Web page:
Trivia question—What do the following companies and products all have in common?
- PerkStreet Financial
- PayPal Debit Mastercard
- Suze Orman Approved Prepaid Card
If your answer was “disrupters in the financial industry”, then you are correct. If your answer was “pioneers in online/mobile banking, personal financial management (PFM), and product design”, then you are correct. And finally, if your answer was “partners of Bancorp Bank”, then you are correct.
It’s that last one that I want to focus on. Bancorp bank was founded in 2000 on the premise that it would provide private-label banking services to a variety of front-end service providers. Essentially, Bancorp Bank provides the regulated, FDIC-insured banking back-end that is connected to some of the most disruptive and innovative start-ups in the financial industry—from behemoths like PayPal to newcomers like Simple. For example, when you sign up with Simple and start using their services, all of the behind-the-scenes banking activities (depositing checks, processing payments, and transferring balances) are handled by their banking partner—Bancorp Bank.
By offering private-label banking services, Bancorp Bank is enabling these alternative providers to compete with traditional financial institutions by eliminating one of the biggest barriers to entry in banking—regulatory approval. By not having to worry about acquiring a banking charter and complying with important, but onerous regulations like the Banking Act of 1933, these companies can instead focus on creating exceptional front-end banking products and experiences.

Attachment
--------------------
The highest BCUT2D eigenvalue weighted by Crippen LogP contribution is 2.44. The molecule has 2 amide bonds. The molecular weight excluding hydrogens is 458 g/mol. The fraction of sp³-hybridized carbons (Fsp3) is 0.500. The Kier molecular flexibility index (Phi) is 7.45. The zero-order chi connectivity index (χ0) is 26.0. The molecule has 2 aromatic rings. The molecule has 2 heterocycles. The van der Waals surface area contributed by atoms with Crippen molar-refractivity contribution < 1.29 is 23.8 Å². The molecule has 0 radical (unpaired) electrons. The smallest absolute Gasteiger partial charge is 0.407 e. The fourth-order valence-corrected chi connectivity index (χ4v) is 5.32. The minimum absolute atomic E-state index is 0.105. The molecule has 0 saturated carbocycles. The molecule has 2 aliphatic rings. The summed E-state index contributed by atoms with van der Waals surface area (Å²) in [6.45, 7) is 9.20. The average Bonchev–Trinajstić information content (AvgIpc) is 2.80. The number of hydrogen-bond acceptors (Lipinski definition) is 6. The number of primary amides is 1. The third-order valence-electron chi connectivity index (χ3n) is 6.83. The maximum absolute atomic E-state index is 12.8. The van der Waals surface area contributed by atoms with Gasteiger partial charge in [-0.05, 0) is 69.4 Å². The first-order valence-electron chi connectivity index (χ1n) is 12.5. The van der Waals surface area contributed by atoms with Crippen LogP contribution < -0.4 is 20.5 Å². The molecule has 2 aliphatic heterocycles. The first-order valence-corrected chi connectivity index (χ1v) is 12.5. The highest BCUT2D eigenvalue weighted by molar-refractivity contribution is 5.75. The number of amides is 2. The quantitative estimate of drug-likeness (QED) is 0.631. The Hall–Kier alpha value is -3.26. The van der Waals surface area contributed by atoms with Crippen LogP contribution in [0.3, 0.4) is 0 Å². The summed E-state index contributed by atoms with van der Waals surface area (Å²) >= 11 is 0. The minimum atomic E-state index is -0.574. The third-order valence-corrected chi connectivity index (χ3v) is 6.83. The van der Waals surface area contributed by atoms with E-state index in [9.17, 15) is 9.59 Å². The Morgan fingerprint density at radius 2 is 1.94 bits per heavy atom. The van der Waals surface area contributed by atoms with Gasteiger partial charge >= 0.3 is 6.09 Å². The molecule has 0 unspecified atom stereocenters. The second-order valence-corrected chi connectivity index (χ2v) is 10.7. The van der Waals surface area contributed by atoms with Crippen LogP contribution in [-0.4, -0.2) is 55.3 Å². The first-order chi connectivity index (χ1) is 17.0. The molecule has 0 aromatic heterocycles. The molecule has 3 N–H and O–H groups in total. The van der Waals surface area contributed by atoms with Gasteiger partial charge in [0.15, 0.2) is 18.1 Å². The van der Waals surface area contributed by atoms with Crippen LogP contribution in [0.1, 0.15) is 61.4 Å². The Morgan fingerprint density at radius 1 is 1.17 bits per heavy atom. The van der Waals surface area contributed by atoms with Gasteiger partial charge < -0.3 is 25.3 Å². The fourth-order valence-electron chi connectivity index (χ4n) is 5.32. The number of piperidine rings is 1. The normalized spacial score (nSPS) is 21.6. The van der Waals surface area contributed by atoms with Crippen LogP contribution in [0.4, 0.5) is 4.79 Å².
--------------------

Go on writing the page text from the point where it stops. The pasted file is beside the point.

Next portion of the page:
This represents a huge competitive threat to traditional banks. As consumers continue to shift away from branches and towards digital channels (According to Brett King, by 2016 the average U.S consumer will visit a bank branch one time and 80% of Gen Y consumers won’t visit a branch at all), the infrastructure advantage that banks have (at last count, Wells Fargo had over 9,000 branches) will cease to be a competitive advantage. In a future where smartphones and tablets are the dominant channel and most consumers won’t remember the last time they stepped into a branch, alternative providers like Moven (who excel at designing fantastic online and mobile banking experiences) will be in the driver’s seat.
So how should traditional banks respond? Should they fade gracefully into the background, as some people are suggesting?
If you answered “no”, then you are correct…again. Traditional banks absolutely cannot afford to cede control of the customer relationship to these new intermediaries. The direct relationships that banks have with their customers—and the trust, loyalty, and brand equity that those relationships produce—are the only thing preventing their products and services from becoming commoditized.
In order to survive in today’s market, in which the barriers to entry have never been lower, traditional banks need to figure out how to compete with the PerkStreets and PayPals of the world. They need to develop channel and product strategies that meet the expectations of tomorrow’s consumers (which means simple, transparent, and mobile-enabled). And more than anything, they need to do everything they can to hold on to their customer relationships because those relationships are the high ground in the battle for financial industry market share.